Many travelers today are looking for authentic travel? What is causing this desire for authenticity? What is authentic travel? Could it actually exist in our increasingly “packaged” world?
A recent WorldHum interview with author, Andrew Potter of The Authenticity Hoax attempted to answer some of these questions. In Potter’s book, he argues that “our society’s pursuit of authenticity is misguided; it weakens our communities and relationships, and leads to a “disguised form of status-seeking.”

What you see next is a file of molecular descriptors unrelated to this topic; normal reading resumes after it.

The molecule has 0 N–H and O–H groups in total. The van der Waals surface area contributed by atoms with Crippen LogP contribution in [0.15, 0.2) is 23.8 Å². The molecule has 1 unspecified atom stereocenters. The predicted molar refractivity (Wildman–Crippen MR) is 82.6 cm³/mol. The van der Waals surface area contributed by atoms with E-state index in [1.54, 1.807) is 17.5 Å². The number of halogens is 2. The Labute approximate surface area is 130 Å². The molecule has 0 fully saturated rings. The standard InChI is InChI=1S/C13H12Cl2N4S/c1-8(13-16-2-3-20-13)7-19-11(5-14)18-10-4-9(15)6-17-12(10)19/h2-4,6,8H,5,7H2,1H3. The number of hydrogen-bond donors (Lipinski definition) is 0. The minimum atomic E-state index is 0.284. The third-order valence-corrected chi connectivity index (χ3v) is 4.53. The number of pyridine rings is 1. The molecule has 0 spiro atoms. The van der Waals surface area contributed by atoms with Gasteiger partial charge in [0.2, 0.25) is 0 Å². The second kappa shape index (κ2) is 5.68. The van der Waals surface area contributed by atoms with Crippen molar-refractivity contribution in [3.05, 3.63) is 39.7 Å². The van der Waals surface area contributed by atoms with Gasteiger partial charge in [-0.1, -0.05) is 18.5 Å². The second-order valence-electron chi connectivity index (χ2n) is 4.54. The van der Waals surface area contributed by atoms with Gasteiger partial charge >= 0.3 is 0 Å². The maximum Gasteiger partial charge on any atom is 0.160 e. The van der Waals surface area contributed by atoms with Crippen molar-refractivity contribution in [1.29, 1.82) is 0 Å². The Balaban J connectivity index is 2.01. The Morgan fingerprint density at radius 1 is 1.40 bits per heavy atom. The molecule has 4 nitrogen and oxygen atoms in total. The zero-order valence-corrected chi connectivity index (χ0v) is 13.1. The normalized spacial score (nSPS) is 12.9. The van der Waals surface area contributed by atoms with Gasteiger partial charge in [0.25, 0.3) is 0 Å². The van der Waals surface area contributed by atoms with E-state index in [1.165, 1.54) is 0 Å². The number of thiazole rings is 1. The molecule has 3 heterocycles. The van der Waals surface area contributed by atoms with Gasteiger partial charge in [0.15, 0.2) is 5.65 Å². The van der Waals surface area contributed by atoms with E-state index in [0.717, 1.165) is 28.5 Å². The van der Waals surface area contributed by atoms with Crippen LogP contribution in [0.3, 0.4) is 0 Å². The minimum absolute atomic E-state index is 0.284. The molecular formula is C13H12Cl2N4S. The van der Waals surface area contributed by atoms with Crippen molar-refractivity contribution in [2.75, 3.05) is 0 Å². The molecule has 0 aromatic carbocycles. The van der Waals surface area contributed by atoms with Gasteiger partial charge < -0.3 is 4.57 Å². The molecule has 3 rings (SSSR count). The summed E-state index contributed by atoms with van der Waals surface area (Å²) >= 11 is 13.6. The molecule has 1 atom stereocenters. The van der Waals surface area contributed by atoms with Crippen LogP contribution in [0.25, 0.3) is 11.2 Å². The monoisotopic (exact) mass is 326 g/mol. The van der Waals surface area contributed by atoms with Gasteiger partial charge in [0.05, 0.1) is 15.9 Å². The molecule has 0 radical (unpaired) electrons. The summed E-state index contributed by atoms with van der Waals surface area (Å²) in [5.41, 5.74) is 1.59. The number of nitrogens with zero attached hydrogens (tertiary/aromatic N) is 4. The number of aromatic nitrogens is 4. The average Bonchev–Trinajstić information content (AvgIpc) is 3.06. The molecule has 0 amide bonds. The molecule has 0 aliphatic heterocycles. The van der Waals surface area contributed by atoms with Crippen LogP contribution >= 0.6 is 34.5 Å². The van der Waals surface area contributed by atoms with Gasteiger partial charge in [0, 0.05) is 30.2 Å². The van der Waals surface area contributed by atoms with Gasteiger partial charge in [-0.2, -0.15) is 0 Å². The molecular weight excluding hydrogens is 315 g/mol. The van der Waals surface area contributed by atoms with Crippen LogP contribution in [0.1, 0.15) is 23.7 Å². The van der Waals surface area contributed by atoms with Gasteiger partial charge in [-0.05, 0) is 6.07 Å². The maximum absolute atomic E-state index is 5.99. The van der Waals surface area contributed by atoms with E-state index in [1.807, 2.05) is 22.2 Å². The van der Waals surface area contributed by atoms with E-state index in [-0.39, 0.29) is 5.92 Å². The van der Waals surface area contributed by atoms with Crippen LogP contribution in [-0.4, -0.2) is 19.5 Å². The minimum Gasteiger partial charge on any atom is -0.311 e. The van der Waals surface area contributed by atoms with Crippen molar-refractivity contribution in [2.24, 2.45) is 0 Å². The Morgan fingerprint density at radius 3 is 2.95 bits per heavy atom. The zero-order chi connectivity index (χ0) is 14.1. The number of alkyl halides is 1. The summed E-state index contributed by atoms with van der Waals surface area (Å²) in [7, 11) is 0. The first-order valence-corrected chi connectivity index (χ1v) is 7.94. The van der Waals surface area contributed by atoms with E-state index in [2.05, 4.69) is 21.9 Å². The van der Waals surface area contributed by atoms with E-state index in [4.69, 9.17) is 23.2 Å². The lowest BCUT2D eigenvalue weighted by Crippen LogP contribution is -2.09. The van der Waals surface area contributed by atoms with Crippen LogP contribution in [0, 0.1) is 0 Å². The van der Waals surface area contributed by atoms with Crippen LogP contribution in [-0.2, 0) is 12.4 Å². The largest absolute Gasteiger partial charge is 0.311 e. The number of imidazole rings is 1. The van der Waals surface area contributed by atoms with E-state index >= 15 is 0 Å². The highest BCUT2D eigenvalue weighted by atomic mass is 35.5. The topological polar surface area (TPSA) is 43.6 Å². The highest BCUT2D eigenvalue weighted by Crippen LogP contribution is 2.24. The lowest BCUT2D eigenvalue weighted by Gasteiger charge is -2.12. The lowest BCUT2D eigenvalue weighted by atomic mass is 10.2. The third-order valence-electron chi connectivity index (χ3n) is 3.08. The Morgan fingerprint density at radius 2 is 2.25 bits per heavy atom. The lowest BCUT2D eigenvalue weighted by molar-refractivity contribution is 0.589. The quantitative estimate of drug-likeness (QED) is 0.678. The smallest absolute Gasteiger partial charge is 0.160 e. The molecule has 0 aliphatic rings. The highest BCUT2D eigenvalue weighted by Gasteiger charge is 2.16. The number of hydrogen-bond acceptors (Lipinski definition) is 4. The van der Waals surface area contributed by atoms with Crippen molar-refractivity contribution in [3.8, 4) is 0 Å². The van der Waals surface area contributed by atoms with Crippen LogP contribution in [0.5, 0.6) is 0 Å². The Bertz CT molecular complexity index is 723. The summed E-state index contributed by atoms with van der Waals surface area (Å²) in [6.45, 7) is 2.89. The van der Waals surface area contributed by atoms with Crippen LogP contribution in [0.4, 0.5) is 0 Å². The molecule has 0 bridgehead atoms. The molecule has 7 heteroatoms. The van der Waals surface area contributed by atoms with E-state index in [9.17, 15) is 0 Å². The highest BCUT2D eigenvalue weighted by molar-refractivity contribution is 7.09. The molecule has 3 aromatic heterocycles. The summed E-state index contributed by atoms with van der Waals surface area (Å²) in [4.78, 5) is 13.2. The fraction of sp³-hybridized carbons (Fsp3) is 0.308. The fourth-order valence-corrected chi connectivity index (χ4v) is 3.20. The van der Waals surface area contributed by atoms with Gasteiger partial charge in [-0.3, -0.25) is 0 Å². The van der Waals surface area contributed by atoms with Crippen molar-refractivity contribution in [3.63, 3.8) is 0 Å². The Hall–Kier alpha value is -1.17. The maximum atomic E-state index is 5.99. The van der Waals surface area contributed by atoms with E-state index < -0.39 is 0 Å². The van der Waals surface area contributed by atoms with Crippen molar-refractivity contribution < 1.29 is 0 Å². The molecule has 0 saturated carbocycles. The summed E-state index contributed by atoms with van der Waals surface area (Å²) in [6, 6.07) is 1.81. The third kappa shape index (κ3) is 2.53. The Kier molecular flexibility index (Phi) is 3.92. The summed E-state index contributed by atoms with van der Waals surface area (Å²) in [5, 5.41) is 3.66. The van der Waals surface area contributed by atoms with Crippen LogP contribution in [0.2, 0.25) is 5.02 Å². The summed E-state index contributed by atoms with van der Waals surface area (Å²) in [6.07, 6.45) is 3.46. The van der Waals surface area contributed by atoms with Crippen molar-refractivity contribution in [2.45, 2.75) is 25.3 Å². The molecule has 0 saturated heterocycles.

In defining authenticity, Potter states that people generally invoke “a vocabulary that talks about things and experiences and people and places that are either a refuge from the modern world or in tension with it, or in opposition to it, or in some way antithetical to the modern world.”
He agrees that authentic travel experiences exist, but they are few and costly. So authentic travel becomes a luxury good. Potter believes that “the search for authenticity is the defining trait of contemporary urban North America” and is most prominent in certain socioeconomic, educated class. While there are degrees of authenticity, as experiences become more authentic, so do the prices attached to them. Ultimately, the most authentic experience is something that nobody can actually buy at all. Now, is that the ultimate status symbol?
Post by Nate Coburn
photo credit: stig nygaard